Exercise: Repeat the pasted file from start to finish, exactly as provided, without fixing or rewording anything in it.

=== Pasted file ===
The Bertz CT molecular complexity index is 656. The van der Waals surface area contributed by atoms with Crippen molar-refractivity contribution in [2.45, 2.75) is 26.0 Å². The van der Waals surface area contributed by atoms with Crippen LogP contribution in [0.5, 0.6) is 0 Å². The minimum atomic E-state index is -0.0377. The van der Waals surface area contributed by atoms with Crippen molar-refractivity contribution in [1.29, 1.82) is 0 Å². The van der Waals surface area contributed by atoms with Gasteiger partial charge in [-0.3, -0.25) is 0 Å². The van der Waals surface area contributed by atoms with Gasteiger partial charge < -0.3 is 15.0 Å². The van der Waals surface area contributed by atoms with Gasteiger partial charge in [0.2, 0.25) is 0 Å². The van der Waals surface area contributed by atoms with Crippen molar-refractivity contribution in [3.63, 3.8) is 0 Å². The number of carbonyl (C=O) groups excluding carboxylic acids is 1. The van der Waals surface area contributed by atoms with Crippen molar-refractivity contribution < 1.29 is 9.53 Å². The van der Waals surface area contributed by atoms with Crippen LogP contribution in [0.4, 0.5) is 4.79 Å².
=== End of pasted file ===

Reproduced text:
The Bertz CT molecular complexity index is 656. The van der Waals surface area contributed by atoms with Crippen molar-refractivity contribution in [2.45, 2.75) is 26.0 Å². The van der Waals surface area contributed by atoms with Crippen LogP contribution in [0.5, 0.6) is 0 Å². The minimum atomic E-state index is -0.0377. The van der Waals surface area contributed by atoms with Crippen molar-refractivity contribution in [1.29, 1.82) is 0 Å². The van der Waals surface area contributed by atoms with Gasteiger partial charge in [-0.3, -0.25) is 0 Å². The van der Waals surface area contributed by atoms with Gasteiger partial charge < -0.3 is 15.0 Å². The van der Waals surface area contributed by atoms with Gasteiger partial charge in [0.2, 0.25) is 0 Å². The van der Waals surface area contributed by atoms with Crippen molar-refractivity contribution in [3.63, 3.8) is 0 Å². The number of carbonyl (C=O) groups excluding carboxylic acids is 1. The van der Waals surface area contributed by atoms with Crippen molar-refractivity contribution < 1.29 is 9.53 Å². The van der Waals surface area contributed by atoms with Crippen LogP contribution in [0.4, 0.5) is 4.79 Å².